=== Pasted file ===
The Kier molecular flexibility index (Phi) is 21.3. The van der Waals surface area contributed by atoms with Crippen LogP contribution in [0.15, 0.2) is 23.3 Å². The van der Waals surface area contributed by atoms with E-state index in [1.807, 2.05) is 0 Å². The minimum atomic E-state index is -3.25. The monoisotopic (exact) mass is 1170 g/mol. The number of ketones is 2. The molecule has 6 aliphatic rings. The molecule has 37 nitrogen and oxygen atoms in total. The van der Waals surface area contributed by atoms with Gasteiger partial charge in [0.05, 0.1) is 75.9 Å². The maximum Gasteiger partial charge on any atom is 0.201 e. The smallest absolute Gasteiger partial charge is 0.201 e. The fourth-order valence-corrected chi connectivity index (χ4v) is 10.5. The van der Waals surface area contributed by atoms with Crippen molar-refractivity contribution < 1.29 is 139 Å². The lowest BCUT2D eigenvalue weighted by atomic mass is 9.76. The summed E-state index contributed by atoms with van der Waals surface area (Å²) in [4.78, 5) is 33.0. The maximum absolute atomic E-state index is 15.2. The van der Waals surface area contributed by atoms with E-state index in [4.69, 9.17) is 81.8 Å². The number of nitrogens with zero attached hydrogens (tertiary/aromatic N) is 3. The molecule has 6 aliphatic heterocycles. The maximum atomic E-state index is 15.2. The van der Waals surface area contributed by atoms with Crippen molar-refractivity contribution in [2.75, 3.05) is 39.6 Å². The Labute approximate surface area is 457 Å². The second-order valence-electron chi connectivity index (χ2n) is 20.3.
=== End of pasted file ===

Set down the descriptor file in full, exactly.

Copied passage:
The Kier molecular flexibility index (Phi) is 21.3. The van der Waals surface area contributed by atoms with Crippen LogP contribution in [0.15, 0.2) is 23.3 Å². The van der Waals surface area contributed by atoms with E-state index in [1.807, 2.05) is 0 Å². The minimum atomic E-state index is -3.25. The monoisotopic (exact) mass is 1170 g/mol. The number of ketones is 2. The molecule has 6 aliphatic rings. The molecule has 37 nitrogen and oxygen atoms in total. The van der Waals surface area contributed by atoms with Gasteiger partial charge in [0.05, 0.1) is 75.9 Å². The maximum Gasteiger partial charge on any atom is 0.201 e. The smallest absolute Gasteiger partial charge is 0.201 e. The fourth-order valence-corrected chi connectivity index (χ4v) is 10.5. The van der Waals surface area contributed by atoms with Crippen molar-refractivity contribution < 1.29 is 139 Å². The lowest BCUT2D eigenvalue weighted by atomic mass is 9.76. The summed E-state index contributed by atoms with van der Waals surface area (Å²) in [4.78, 5) is 33.0. The maximum absolute atomic E-state index is 15.2. The van der Waals surface area contributed by atoms with E-state index in [4.69, 9.17) is 81.8 Å². The number of nitrogens with zero attached hydrogens (tertiary/aromatic N) is 3. The molecule has 6 aliphatic heterocycles. The maximum atomic E-state index is 15.2. The van der Waals surface area contributed by atoms with Crippen molar-refractivity contribution in [2.75, 3.05) is 39.6 Å². The Labute approximate surface area is 457 Å². The second-order valence-electron chi connectivity index (χ2n) is 20.3.